My life would never be the same. For three months I suffered a deep depression. It took a long time to become a normal person. But it was a ‘new’ normal. I was no longer the free young man I had once been. In all my records I was a marked man—a criminal. A stain was against my name simply because I held a different viewpoint than the new government. Yes, I was free! But I soon realized that I was not really free! My new ‘prison walls’ were the borders of Iran and I couldn’t leave.

Because of the actions of Iran’s new government, all Iranians were labeled as terrorists by the rest of the world. We weren’t, but other countries were fearful and would no longer give Iranians a visa. Even though I could still walk freely between Iran’s borders, I was never-the-less a political prisoner within my own country.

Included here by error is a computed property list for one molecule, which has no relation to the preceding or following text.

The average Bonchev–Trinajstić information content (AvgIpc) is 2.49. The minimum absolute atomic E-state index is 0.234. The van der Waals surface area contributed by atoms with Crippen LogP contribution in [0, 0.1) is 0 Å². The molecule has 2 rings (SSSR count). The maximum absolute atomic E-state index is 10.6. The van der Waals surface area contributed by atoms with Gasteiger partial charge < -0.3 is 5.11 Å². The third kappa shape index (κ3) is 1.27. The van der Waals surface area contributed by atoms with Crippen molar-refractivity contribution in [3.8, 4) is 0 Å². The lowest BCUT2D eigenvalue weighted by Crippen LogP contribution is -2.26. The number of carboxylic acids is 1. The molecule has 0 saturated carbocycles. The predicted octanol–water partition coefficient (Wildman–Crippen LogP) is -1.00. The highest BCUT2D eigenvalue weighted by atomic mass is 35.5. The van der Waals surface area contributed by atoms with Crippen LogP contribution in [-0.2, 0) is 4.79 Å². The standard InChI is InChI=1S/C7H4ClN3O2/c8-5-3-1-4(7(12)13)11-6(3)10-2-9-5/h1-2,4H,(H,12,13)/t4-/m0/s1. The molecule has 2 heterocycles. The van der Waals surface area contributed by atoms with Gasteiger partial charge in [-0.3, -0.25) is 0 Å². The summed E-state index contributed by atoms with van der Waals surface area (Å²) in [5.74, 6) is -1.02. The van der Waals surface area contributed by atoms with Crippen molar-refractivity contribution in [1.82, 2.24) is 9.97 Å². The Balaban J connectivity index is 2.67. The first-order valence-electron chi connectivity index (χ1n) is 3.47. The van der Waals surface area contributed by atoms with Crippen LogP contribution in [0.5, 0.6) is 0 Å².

In order to survive I had to learn self-censorship—not ‘seeing’ what I really saw; not ‘hearing’ what I really heard and crafting my words very carefully when I spoke to anyone. If only there was someone who could be my ‘voice’ to the rest of the world. Someone who could understand and help me and the millions of my fellow countrymen break the political chains that bound us.

Finally I was able to escape my ‘prison’ (my country) fourteen years ago and I came to the United States of America. Being accepted into the ‘land of the free’ and given the privilege of becoming a U.S. citizen gave me my first and sweetest taste of real freedom.